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Aug 14, 2008 3:14 PMPublication: The Southampton Press

Hundreds mourn death of corrections officer

Aug 14, 2008 3:14 PM

In their dress blues, grays and blacks, hundreds of officers and deputies stood in formation and at attention outside the Church of St. Rosalie in Hampton Bays as the funeral procession for a Suffolk County corrections officer approached.

Throughout the sea of uniforms representing police and sheriff’s agencies from across Long Island and beyond, faces revealed the sorrow the men and women felt for their fallen colleague, Andrew P. Reister, and the family he left behind. Mr. Reister, 40, died on August 9, two days after he was choked by an unruly patron at the Southampton Publick House. Mr. Reister was the father of two young children.

His widow, Stacey, delivered the eulogy. She said that even in death, he still gave selflessly to others, one of the traits she pointed out when describing how loved her husband was. Mr. Reister was an organ donor, and one of his organs, a kidney, has already saved a life, she noted.

“When you get home, I want you to get out a Sharpie and sign the back of your license and become an organ donor,” Ms. Reister told the crowd of several hundred mourners who filled St. Rosalie’s to capacity, and those who listened to the funeral mass over speakers in the parking lot.

Mr. Reister’s colleagues with the Suffolk County Sheriff’s Office, including corrections officers and sheriff’s deputies, attended the funeral in their dress uniforms, complete with white gloves. “He was extremely proud to wear that uniform,” Ms. Reister said as she delivered the eulogy.

Southampton Town Police closed down a stretch on Montauk Highway in Hampton Bays for the funeral procession, which was led by 16 officers on motorcycles.

Uniformed pallbearers marched in the procession, and Suffolk County Police Emerald Society bagpipers and drummers played as the pallbearers carried the coffin, which had been draped with an American flag.

Ms. Reister had previously asked that men who would not be in uniform to wear golf attire rather than dark suits, saying her husband was an avid golfer and that is the way he would have wanted his family members and friends to remember his funeral.

Mr. Reister was a corrections officer at the Suffolk County Jail for 15 years, but the night Publick House patron Anthony Oddone put him in a chokehold until well after he fell unconscious, causing severe brain damage, Mr. Reister was moonlighting as an ID checker for the microbrewery. Mr. Reister had asked Mr. Oddone to stop dancing on a table, and the patron attacked him, police said.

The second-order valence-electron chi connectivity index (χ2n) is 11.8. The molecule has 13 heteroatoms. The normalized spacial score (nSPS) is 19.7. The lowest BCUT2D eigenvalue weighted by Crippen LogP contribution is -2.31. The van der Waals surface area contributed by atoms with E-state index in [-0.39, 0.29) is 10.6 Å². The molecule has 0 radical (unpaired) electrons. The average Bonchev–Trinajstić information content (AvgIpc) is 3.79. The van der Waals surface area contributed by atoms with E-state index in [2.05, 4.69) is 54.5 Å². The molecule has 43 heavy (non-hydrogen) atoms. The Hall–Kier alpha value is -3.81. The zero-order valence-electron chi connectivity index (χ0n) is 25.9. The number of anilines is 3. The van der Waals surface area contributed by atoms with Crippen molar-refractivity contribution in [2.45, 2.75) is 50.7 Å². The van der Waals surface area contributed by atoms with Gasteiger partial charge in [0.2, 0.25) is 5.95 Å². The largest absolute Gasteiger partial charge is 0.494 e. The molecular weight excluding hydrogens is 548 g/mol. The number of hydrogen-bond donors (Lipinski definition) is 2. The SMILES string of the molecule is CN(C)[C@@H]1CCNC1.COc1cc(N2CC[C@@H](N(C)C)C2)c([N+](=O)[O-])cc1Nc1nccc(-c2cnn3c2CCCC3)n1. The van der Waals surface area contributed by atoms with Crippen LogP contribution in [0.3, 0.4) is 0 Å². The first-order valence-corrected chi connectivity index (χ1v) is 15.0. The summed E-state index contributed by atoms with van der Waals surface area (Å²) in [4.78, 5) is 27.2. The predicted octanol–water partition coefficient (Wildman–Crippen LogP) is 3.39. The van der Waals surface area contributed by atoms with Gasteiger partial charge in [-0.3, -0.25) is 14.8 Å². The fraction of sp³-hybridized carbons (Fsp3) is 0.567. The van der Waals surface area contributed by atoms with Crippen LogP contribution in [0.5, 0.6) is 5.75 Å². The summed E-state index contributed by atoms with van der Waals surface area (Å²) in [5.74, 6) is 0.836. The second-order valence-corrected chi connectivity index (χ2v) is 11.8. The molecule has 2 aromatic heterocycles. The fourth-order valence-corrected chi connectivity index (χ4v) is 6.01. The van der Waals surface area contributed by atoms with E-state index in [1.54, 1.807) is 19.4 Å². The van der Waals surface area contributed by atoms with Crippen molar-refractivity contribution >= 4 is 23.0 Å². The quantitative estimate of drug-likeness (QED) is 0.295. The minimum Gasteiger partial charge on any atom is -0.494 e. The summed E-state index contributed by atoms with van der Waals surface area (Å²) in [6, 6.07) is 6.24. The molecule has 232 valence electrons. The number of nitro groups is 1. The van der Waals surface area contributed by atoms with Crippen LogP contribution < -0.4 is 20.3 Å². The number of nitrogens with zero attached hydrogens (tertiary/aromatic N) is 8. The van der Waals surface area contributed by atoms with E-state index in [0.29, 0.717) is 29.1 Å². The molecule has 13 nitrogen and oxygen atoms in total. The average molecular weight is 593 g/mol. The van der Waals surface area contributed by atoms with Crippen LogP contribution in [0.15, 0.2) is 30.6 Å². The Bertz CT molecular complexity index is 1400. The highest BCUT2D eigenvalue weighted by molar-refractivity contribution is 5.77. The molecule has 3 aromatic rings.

Mr. Oddone was arraigned last week in Southampton Village Justice Court on a charge of assault in the first degree. Because Mr. Reister died as a result of his injuries, Mr. Oddone was indicted on two charges of murder in the second degree Wednesday in the Suffolk County court system after a grand jury indictment was unsealed.

During the eulogy, Ms. Reister noted that even the inmates at the Suffolk County Jail in Riverside, where Mr. Reister worked, are mourning the loss of her husband. They asked if they could donate their commissary money to a trust fund for Mr. Reister’s two children, David, 8, and Mary Grace, 4, and have started sending her sympathy cards, Ms. Reister said.

Referring to the fact that even the inmates mourned the death of Mr. Reister, Monsignor Edmond Trench said, “I should shut up and go home, because that exactly explains the guy he was,” as he reflected on Mr. Reister’s life following the eulogy. Monsignor Trench, who served as the principal celebrant of the funeral mass, is the pastor-emeritus of Sacred Hearts of Jesus and Mary Catholic Church in Southampton, where Mr. Reister grew up.

The monsignor said that mourners might want to think, “‘Isn’t it nice he’s in heaven.’” But Monsignor Trench admitted that on that particular day most people were probably thinking, “We want him back here.” He assured David and Mary Grace, “For the rest of your life, he’s going to be next to you.”

Monsignor Trench said Mr. Reister was a “gentle giant,” and a man of love and honor.

Ms. Reister said her husband loved her and their two children more than life itself. Each summer, he made sure each child individually had a “Daddy Day” with him at Splish Splash water park, she said.

Following the funeral, Mr. Reister was buried at Good Ground Cemetery 
in Hampton Bays in a private ceremony.

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